Dance Review Print



Bridgman-Packer Dance in a Visual Feast at UNCW


Event  Information

Wilmington -- ( Fri., Mar. 14, 2014 - Sat., Mar. 15, 2014 )

UNCW Office of Cultural Arts: BRIDGMAN|PACKER dance
$20-$8 -- Cultural Arts Building, UNCW , (910)962-3500 , http://www.uncw.edu/arts

March 14, 2014 - Wilmington, NC:


The UNCW Office of Cultural Arts presents a dynamic calendar of events each year, the majority of them music. This performance by Bridgman-Packer Dance stood out both for being a dance performance and for the visual intensity of its presentation.

Bridgman-Packer have garnered numerous distinctions, including a 2008 Guggenheim Fellowship and grants from the National Endowment for the Arts. They have performed at such internationally-known locales as Spoleto Festival USA, Jacob's Pillow Dance Festival, and New York City's Lincoln Center.

Their program consisted of just two works, both choreographed and performed by Myrna Packer and Art Bridgman. The first was titled Under the Skin. One could say that the show started while the lights were still up, as somewhat edgy music – rhythmically suggestive of ragtime but more like modern pop and yet also more dissonant – was being played while the audience waited for the performance to begin. There was a sudden, almost comic stop to the music, and then the performance began with projections of rising geometric shapes which were superimposed on the dancers themselves.

The combination of sometimes multi-layered projections on the dancers was the essential characteristic of the performance. The variety and imaginativeness in combining moving pictures with bodily movement was energizing and compelling. The projections were sometimes shapes, sometimes letters such as Latin or Hebrew. They moved vertically and diagonally, calling forth different visual perspectives. In the second scene of the set, the lighting turned lurid red. Packer was the focus of humorous clothing projections, which changed her look sometimes almost moment by moment. She and Bridgman somewhat comically mirrored each other's movements and then confounded that with her woman's torso over a man's projected legs. Later, Bridgman danced with a female figure in a red dress superimposed behind him and the two dancers, via projections, went in and out of the curtain backdrop. Eventually the stage was populated by a small crowd of dancers, all multiplied projections of the two soloists.

The result was that the performance was in reality a dual show of movement in dance and light. The level of imagination and invention remained consistently high, with new episodes and interactions creating continuous interest. Bridgman and Packer are top-notch dancers who brought energy and humor, as well as precise control, to their movements. The title of the piece presumably alludes to the clothing perambulations of the dancers, some of which showed a good deal of skin and also revealed skin in different ways. Under the Skin was also embodied by the music, which was consistently driving and rhythmic.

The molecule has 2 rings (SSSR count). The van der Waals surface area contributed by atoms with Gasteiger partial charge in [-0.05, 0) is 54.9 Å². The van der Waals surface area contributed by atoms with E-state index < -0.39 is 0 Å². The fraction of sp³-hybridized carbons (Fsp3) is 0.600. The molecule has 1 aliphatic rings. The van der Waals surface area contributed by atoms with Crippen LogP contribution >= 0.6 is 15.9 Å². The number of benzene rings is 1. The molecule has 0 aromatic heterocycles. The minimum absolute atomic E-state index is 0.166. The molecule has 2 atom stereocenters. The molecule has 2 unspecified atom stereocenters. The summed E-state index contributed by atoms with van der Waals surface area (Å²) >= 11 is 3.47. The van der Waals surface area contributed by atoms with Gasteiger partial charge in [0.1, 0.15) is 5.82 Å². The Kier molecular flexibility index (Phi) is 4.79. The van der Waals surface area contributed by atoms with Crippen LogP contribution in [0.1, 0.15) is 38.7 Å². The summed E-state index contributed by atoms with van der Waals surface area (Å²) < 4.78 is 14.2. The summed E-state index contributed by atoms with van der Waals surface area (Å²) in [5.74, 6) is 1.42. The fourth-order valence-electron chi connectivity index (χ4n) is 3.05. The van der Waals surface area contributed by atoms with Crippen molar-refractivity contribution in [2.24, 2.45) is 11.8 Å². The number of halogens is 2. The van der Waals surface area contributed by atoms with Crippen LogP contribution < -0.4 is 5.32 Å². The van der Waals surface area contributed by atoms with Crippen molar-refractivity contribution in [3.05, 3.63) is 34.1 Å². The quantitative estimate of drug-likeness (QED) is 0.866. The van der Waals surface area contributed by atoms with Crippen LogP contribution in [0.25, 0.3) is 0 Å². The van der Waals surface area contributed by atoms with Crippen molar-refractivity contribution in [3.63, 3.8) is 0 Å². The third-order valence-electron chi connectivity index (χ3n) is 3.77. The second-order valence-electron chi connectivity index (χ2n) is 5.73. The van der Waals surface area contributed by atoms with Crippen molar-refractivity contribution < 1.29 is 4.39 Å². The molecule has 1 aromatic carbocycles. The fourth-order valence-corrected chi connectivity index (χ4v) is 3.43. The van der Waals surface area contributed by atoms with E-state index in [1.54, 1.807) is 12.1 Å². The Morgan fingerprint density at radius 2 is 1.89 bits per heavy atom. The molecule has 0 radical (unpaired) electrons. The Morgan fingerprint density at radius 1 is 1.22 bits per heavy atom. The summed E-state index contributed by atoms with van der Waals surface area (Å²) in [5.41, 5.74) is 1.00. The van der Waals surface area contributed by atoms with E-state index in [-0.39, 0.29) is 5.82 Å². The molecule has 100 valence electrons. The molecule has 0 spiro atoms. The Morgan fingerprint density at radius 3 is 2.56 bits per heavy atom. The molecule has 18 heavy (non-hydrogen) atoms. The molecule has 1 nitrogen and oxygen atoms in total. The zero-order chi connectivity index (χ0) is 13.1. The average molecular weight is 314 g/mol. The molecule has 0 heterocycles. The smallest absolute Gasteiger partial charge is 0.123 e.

The second number, titled Voyeur, is based on the paintings of Edward Hopper. The set was remarkably simple: a large thick cardboard sheet six or eight feet high, bent into panels, and with window-like cutouts. Bathed in changing pictures, both on and behind the panels, coming from multiple projectors, this basic apparatus was transformed into multi-layered scenes, and the nexus of a whole range of interactions. Hopper liked to ride the elevated subway lines of New York and scan around him, including through people's windows, for subjects to paint. This performance brought that to life, via a perspective that was always through or around the "windows" created by the set. Also brought vividly to life in the projections were the isolating angles of Hopper's paintings, which set people and objects at a distance from one another, even if they are adjacent.

Hopper's elevated trains were evoked a good deal, with a perhaps too portentous rumbling, suggesting fear as much as the thematic alienation of the city. Before that, however, the piece began in silence. That was a large, even welcome change from the continuous energy of the previous music, and it also set a meditative atmosphere for the mostly quiet sounds which accompanied Voyeur. At other points there was the sound of many footsteps on a sidewalk, and of the surf at the beach. Soft jazz music, characteristic of the period when Hopper worked, wove in and out. One scene brought a genuinely lyrical accompaniment, while in another, there was no music for an extended period. A visually arresting moment came in the return from the beach, where there was little movement by the dancers, to the city, where the projected cityscape rolled by continuously in a kaleidoscope of images.

Through all of this, the two dancers took on a variety of characters who connected and disconnected in a range of ways. The multiple layers of visual and body movement created an engrossing piece and highlighted the artistic range of the performers.

A nice touch came at intermission, when the audience was invited on to the stage to move within the set for the upcoming performance of Voyeur. One could see changing projections both of the city and of the people moving in and out of its visual range. That turned this dynamic multi-media show into something of an interactive event as well.

This program will be repeated on Saturday evening the 15th, once again in the Mainstage Theatre of the Cultural Arts building on the campus of UNCW. For details, see the sidebar.